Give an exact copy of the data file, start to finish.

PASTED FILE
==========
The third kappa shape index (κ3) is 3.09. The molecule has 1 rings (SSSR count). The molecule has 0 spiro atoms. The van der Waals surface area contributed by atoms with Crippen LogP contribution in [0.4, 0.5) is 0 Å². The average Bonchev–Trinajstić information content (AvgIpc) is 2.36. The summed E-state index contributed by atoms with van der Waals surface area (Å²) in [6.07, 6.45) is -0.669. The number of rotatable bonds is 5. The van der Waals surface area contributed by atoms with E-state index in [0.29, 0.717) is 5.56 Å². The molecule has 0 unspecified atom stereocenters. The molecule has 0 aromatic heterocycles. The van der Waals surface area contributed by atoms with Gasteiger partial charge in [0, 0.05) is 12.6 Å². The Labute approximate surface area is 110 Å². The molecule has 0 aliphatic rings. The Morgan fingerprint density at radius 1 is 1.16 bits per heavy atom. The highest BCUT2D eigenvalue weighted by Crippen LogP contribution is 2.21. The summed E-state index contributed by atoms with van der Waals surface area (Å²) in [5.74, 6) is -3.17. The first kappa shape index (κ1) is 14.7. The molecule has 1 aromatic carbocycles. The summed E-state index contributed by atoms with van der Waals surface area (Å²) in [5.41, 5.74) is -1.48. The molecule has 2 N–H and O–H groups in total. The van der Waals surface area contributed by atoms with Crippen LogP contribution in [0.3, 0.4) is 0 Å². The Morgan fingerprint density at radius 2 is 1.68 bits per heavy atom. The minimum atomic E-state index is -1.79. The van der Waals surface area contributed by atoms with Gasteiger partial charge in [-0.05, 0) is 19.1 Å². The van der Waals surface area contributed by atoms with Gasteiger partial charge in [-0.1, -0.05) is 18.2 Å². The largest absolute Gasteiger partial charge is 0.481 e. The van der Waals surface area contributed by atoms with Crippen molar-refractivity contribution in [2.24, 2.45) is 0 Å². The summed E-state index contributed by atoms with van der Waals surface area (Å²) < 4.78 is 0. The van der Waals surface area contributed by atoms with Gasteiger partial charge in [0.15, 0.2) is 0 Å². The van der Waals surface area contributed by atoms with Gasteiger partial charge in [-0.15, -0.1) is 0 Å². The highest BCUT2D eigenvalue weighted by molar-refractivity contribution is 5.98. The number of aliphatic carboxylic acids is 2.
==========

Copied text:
The third kappa shape index (κ3) is 3.09. The molecule has 1 rings (SSSR count). The molecule has 0 spiro atoms. The van der Waals surface area contributed by atoms with Crippen LogP contribution in [0.4, 0.5) is 0 Å². The average Bonchev–Trinajstić information content (AvgIpc) is 2.36. The summed E-state index contributed by atoms with van der Waals surface area (Å²) in [6.07, 6.45) is -0.669. The number of rotatable bonds is 5. The van der Waals surface area contributed by atoms with E-state index in [0.29, 0.717) is 5.56 Å². The molecule has 0 unspecified atom stereocenters. The molecule has 0 aromatic heterocycles. The van der Waals surface area contributed by atoms with Gasteiger partial charge in [0, 0.05) is 12.6 Å². The Labute approximate surface area is 110 Å². The molecule has 0 aliphatic rings. The Morgan fingerprint density at radius 1 is 1.16 bits per heavy atom. The highest BCUT2D eigenvalue weighted by Crippen LogP contribution is 2.21. The summed E-state index contributed by atoms with van der Waals surface area (Å²) in [5.74, 6) is -3.17. The first kappa shape index (κ1) is 14.7. The molecule has 1 aromatic carbocycles. The summed E-state index contributed by atoms with van der Waals surface area (Å²) in [5.41, 5.74) is -1.48. The molecule has 2 N–H and O–H groups in total. The van der Waals surface area contributed by atoms with Crippen LogP contribution in [0.3, 0.4) is 0 Å². The Morgan fingerprint density at radius 2 is 1.68 bits per heavy atom. The minimum atomic E-state index is -1.79. The van der Waals surface area contributed by atoms with Gasteiger partial charge in [-0.05, 0) is 19.1 Å². The van der Waals surface area contributed by atoms with Gasteiger partial charge in [-0.1, -0.05) is 18.2 Å². The largest absolute Gasteiger partial charge is 0.481 e. The van der Waals surface area contributed by atoms with Crippen molar-refractivity contribution in [2.24, 2.45) is 0 Å². The summed E-state index contributed by atoms with van der Waals surface area (Å²) < 4.78 is 0. The van der Waals surface area contributed by atoms with Gasteiger partial charge in [0.15, 0.2) is 0 Å². The van der Waals surface area contributed by atoms with Gasteiger partial charge in [-0.15, -0.1) is 0 Å². The highest BCUT2D eigenvalue weighted by molar-refractivity contribution is 5.98. The number of aliphatic carboxylic acids is 2.